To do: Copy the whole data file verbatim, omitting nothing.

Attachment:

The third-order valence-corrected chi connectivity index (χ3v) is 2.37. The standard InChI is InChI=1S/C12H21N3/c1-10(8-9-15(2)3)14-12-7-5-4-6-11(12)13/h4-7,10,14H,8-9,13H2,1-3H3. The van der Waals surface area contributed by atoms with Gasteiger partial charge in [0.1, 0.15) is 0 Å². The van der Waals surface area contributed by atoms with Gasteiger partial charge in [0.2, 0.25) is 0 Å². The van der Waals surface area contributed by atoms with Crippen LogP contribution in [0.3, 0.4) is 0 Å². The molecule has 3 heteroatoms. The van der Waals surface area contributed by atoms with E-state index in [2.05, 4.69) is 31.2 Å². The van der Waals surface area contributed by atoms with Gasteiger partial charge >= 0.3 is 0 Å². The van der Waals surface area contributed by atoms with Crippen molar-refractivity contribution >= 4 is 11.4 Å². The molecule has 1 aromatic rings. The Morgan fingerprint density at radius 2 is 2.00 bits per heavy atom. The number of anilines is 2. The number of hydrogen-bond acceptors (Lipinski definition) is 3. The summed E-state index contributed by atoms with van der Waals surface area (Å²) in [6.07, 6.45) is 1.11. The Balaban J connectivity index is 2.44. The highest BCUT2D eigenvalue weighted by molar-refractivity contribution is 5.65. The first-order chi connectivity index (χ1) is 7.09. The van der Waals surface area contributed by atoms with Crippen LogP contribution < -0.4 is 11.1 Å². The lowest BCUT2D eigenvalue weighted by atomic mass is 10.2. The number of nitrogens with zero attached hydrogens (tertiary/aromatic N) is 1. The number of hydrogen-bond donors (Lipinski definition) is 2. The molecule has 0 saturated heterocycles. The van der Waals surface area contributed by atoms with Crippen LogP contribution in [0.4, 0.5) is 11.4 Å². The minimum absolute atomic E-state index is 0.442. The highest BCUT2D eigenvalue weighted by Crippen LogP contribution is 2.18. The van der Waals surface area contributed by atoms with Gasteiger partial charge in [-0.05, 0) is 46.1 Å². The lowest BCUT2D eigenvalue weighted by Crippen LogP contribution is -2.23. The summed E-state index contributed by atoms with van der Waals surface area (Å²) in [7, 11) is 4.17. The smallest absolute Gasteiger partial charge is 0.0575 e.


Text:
The third-order valence-corrected chi connectivity index (χ3v) is 2.37. The standard InChI is InChI=1S/C12H21N3/c1-10(8-9-15(2)3)14-12-7-5-4-6-11(12)13/h4-7,10,14H,8-9,13H2,1-3H3. The van der Waals surface area contributed by atoms with Gasteiger partial charge in [0.1, 0.15) is 0 Å². The van der Waals surface area contributed by atoms with Gasteiger partial charge in [0.2, 0.25) is 0 Å². The van der Waals surface area contributed by atoms with Crippen LogP contribution in [0.3, 0.4) is 0 Å². The molecule has 3 heteroatoms. The van der Waals surface area contributed by atoms with E-state index in [2.05, 4.69) is 31.2 Å². The van der Waals surface area contributed by atoms with Gasteiger partial charge >= 0.3 is 0 Å². The van der Waals surface area contributed by atoms with Crippen molar-refractivity contribution >= 4 is 11.4 Å². The molecule has 1 aromatic rings. The Morgan fingerprint density at radius 2 is 2.00 bits per heavy atom. The number of anilines is 2. The number of hydrogen-bond acceptors (Lipinski definition) is 3. The summed E-state index contributed by atoms with van der Waals surface area (Å²) in [6.07, 6.45) is 1.11. The Balaban J connectivity index is 2.44. The highest BCUT2D eigenvalue weighted by molar-refractivity contribution is 5.65. The first-order chi connectivity index (χ1) is 7.09. The van der Waals surface area contributed by atoms with Crippen LogP contribution < -0.4 is 11.1 Å². The lowest BCUT2D eigenvalue weighted by atomic mass is 10.2. The number of nitrogens with zero attached hydrogens (tertiary/aromatic N) is 1. The number of hydrogen-bond donors (Lipinski definition) is 2. The molecule has 0 saturated heterocycles. The van der Waals surface area contributed by atoms with Crippen LogP contribution in [0.4, 0.5) is 11.4 Å². The minimum absolute atomic E-state index is 0.442. The highest BCUT2D eigenvalue weighted by Crippen LogP contribution is 2.18. The van der Waals surface area contributed by atoms with Gasteiger partial charge in [-0.05, 0) is 46.1 Å². The lowest BCUT2D eigenvalue weighted by Crippen LogP contribution is -2.23. The summed E-state index contributed by atoms with van der Waals surface area (Å²) in [7, 11) is 4.17. The smallest absolute Gasteiger partial charge is 0.0575 e.